Presidential Office Spokesman Wang Yu-chi (王郁琦) said yesterday that a Supreme Court ruling on Thursday meant the judiciary was one step closer to resuming proceedings in the “state affairs fund” case involving former president Chen Shui-bian (陳水扁).
The court proceedings against Chen have been suspended since October over the issue of classified documents Chen’s office says should not be used as evidence. Chen is seeking the return of the documents, which are being held by the Taipei District Court.
The Presidential Office first asked for the return of the documents on Sept. 6, but the request was struck down by the district court on Oct. 5 and the court proceedings were left in limbo while the matter bounced between the courts.
Chen appealed to the Taiwan High Court, which ruled that the district court had ignored a technicality and must review Chen’s request again.
Chen appealed the High Court’s decision to the Supreme Court, which ruled in December that the High Court had not properly addressed Chen’s request and must hand down a ruling on the documents.
The case went back to the High Court, which ruled on Jan. 16 that the request should be returned to the Taipei District Court for a ruling.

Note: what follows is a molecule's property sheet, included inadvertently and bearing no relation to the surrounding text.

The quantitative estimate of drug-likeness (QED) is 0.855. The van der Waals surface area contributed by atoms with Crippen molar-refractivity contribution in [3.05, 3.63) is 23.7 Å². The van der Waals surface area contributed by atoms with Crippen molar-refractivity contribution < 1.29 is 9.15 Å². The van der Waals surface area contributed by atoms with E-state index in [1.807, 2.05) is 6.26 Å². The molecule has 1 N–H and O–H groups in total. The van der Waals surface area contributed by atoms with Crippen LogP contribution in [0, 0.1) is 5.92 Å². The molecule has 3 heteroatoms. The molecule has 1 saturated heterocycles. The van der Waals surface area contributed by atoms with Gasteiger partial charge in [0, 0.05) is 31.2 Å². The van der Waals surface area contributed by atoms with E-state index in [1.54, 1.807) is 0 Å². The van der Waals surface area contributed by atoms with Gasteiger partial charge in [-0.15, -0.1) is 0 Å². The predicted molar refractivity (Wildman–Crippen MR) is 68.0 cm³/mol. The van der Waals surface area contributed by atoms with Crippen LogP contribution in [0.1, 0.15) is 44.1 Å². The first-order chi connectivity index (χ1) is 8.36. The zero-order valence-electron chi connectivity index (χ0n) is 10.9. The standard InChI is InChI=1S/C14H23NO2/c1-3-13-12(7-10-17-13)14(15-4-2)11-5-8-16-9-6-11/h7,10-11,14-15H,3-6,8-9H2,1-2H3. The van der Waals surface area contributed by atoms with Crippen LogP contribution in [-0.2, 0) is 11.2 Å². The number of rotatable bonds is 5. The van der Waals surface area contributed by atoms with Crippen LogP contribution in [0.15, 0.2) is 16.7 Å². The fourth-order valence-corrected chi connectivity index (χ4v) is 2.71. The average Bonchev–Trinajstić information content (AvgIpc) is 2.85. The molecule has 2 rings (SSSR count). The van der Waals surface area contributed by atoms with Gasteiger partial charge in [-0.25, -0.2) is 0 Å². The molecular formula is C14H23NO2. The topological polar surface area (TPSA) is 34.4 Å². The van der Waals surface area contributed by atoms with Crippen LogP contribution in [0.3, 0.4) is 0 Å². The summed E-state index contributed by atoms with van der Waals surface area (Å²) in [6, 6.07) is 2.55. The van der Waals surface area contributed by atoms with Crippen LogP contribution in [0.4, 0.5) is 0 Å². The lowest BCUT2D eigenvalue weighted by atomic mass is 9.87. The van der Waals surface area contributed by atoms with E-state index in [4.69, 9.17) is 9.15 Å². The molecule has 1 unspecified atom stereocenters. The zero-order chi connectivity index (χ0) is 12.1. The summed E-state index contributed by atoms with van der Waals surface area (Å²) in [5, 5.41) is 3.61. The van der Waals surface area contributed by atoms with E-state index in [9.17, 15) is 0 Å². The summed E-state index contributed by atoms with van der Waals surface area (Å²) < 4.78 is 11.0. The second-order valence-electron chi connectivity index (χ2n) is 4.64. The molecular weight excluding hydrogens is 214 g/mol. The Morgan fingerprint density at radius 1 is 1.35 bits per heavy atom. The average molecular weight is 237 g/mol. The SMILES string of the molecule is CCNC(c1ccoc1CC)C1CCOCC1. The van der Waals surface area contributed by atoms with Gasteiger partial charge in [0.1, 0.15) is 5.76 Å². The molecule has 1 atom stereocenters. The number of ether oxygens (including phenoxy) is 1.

Chen appealed the High Court’s decision, arguing that the court must rule on his request as stated by the Supreme Court.
On Thursday, the Supreme Court ruled in Chen’s favor, reiterating that the High Court must review Chen’s request for the return of the documents.
Wang said yesterday that the Supreme Court’s latest ruling suggested that the factors impeding the proceedings would soon be cleared up and the corruption case would be able to proceed.
During Chen’s administration, the Presidential Office had argued that the documents, which it said concerned six diplomatic missions, were classified material protected by the Classified National Security Information Protection Act (國家機密保護法) and that prosecutors and the court should not be allowed to see them.
After last month’s presidential inauguration, the Chinese Nationalist Party (KMT) administration said it would not declassify the documents, but then the Presidential Office sent a letter to the court agreeing to the documents being included in the case.